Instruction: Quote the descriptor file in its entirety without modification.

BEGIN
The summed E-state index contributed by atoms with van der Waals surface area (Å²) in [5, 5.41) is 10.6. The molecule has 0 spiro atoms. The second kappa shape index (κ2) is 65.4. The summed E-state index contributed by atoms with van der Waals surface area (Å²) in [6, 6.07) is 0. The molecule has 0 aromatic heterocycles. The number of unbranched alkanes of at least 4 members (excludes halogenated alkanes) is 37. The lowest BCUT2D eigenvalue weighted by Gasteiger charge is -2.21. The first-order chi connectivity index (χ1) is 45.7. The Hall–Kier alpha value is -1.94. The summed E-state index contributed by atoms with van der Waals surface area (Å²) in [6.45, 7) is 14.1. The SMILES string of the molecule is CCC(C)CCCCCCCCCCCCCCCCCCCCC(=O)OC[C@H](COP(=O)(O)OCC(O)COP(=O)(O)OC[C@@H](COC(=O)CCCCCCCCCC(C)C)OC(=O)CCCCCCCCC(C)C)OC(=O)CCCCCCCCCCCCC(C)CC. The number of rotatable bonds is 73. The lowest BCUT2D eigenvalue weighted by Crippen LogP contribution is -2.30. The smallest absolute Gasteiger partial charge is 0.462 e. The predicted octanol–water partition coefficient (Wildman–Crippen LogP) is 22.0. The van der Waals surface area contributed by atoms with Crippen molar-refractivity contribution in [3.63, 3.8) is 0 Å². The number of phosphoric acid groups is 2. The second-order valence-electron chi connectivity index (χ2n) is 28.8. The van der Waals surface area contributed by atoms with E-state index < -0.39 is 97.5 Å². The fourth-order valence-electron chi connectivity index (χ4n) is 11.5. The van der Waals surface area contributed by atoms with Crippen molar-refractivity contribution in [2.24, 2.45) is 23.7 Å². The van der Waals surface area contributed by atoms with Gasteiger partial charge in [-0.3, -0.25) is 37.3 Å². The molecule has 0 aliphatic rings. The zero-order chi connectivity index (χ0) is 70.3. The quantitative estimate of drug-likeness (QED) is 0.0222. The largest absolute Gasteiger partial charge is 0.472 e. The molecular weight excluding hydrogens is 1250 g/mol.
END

The summed E-state index contributed by atoms with van der Waals surface area (Å²) in [5, 5.41) is 10.6. The molecule has 0 spiro atoms. The second kappa shape index (κ2) is 65.4. The summed E-state index contributed by atoms with van der Waals surface area (Å²) in [6, 6.07) is 0. The molecule has 0 aromatic heterocycles. The number of unbranched alkanes of at least 4 members (excludes halogenated alkanes) is 37. The lowest BCUT2D eigenvalue weighted by Gasteiger charge is -2.21. The first-order chi connectivity index (χ1) is 45.7. The Hall–Kier alpha value is -1.94. The summed E-state index contributed by atoms with van der Waals surface area (Å²) in [6.45, 7) is 14.1. The SMILES string of the molecule is CCC(C)CCCCCCCCCCCCCCCCCCCCC(=O)OC[C@H](COP(=O)(O)OCC(O)COP(=O)(O)OC[C@@H](COC(=O)CCCCCCCCCC(C)C)OC(=O)CCCCCCCCC(C)C)OC(=O)CCCCCCCCCCCCC(C)CC. The number of rotatable bonds is 73. The lowest BCUT2D eigenvalue weighted by Crippen LogP contribution is -2.30. The smallest absolute Gasteiger partial charge is 0.462 e. The predicted octanol–water partition coefficient (Wildman–Crippen LogP) is 22.0. The van der Waals surface area contributed by atoms with Crippen molar-refractivity contribution in [3.63, 3.8) is 0 Å². The number of phosphoric acid groups is 2. The second-order valence-electron chi connectivity index (χ2n) is 28.8. The van der Waals surface area contributed by atoms with E-state index < -0.39 is 97.5 Å². The fourth-order valence-electron chi connectivity index (χ4n) is 11.5. The van der Waals surface area contributed by atoms with Crippen molar-refractivity contribution in [2.24, 2.45) is 23.7 Å². The van der Waals surface area contributed by atoms with Gasteiger partial charge in [-0.3, -0.25) is 37.3 Å². The molecule has 0 aliphatic rings. The zero-order chi connectivity index (χ0) is 70.3. The quantitative estimate of drug-likeness (QED) is 0.0222. The largest absolute Gasteiger partial charge is 0.472 e. The molecular weight excluding hydrogens is 1250 g/mol.